Everything You Need To Know About Using Ayurveda for Mental Health

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Although modern medicine is responsible for many of the incredible advancements that have helped us effectively tackle illness, healthcare professionals believe our current approach to physical and mental health fails to consider one crucial aspect of human existence, spirituality.

In fact, both doctors and mental health experts have recently begun to understand the importance of approaching mental health and well being from a holistic and integrative approach.

In other words, authentic healing begins when healthcare professionals cease to look at their patient as “broken machines” that need fixing and start addressing health related problems from a physical, mental, and spiritual perspective.

And this is where Ayurvedic Medicine comes into play, providing a holistic perspective that allows healthcare professionals to deliver top results.

What is Ayurvedic Medicine?

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In a way, we could say that Ayurveda represents the science of life, as it’s deeply rooted in the philosophic and religious principles of ancient India.

As for Ayurvedic Medicine, this system is a collection of medical practices that involve various procedures and herbs which are believed to promote health and well being.

But unlike other approaches, Ayurvedic Medicine takes into account both the physical and mental aspects of health, as well as the spiritual aspects of human existence. As a result, this approach can help struggling patients overcome illness, pain, and suffering on all levels.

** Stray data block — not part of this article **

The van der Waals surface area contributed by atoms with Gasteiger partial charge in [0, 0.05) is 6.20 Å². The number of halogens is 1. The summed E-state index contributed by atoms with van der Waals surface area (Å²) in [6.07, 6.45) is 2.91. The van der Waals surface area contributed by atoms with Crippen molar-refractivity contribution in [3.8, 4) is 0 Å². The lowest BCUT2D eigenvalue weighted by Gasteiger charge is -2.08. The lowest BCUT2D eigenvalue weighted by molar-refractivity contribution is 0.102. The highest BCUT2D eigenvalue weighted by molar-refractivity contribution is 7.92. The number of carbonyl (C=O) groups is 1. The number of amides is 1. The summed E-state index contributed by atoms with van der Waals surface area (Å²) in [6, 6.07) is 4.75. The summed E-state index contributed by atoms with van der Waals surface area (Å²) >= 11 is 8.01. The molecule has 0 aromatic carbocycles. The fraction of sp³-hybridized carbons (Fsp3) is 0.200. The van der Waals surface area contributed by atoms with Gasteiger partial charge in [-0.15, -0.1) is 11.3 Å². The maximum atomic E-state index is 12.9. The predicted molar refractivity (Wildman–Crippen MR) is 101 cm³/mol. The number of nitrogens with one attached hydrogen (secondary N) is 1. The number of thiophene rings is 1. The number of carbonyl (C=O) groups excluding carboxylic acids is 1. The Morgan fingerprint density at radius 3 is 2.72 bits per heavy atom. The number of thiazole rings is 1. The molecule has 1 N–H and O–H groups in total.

Does Ayurvedic Medicine work?

In recent years, researchers have gained a keen interest in Ayurvedic Medicine as an alternative and complementary treatment option for patients with arthritis, asthma, diabetes, and even cancer. [1]

In fact, some patients with cancer use practices from Ayurvedic Medicine, aromatherapy, herbs, massage, to cope better with the symptoms associated with this condition. However, experts advise that such methods should only be used after consulting a medical professional, as they may interfere with other ongoing treatment plans. [2]

Although some researchers believe the positive results of Ayurvedic Medicine may be nothing more than a placebo, results are promising enough to hold this approach as a potentially viable alternative to modern medicine. [3]

Overall, it seems that despite criticism, this holistic approach to health and well being may have the potential to revolutionize the way we understand healing.

The fundamentals of Ayurvedic Medicine:

Aside from health related practices and herbs that are generally used in many other systems of medicine, practitioners of Ayurvedic Medicine believe spirituality also plays a crucial role in our overall sense of health and well being.

Each of us is born with a unique constitution, made up of a personalized blend of the three vital forces, vata, pitta, and kapha, known as the doshas.

Vata

Those belonging to vata tend to have a fragile body. Some of the physical traits that characterize this type include narrow hips, small bones, darker skin, small breasts (in women), and visible veins. Furthermore, their hands and feet tend to be cold.

They are generally perceived as ‘gentle souls’ with a rich imagination and an avid taste for travel. They also tend to get bored quickly, shifting from one activity to another, often exhibiting mood swings.

Chaos often characterizes their actions and thoughts, which can cause a lot of stress and stress related problems.

Pitta

Those in the ‘pitta’ category often enjoy taking charge and being the leaders of their group. With intelligence, good oratory skills, and solid self confidence, they quickly capture the attention of an entire room.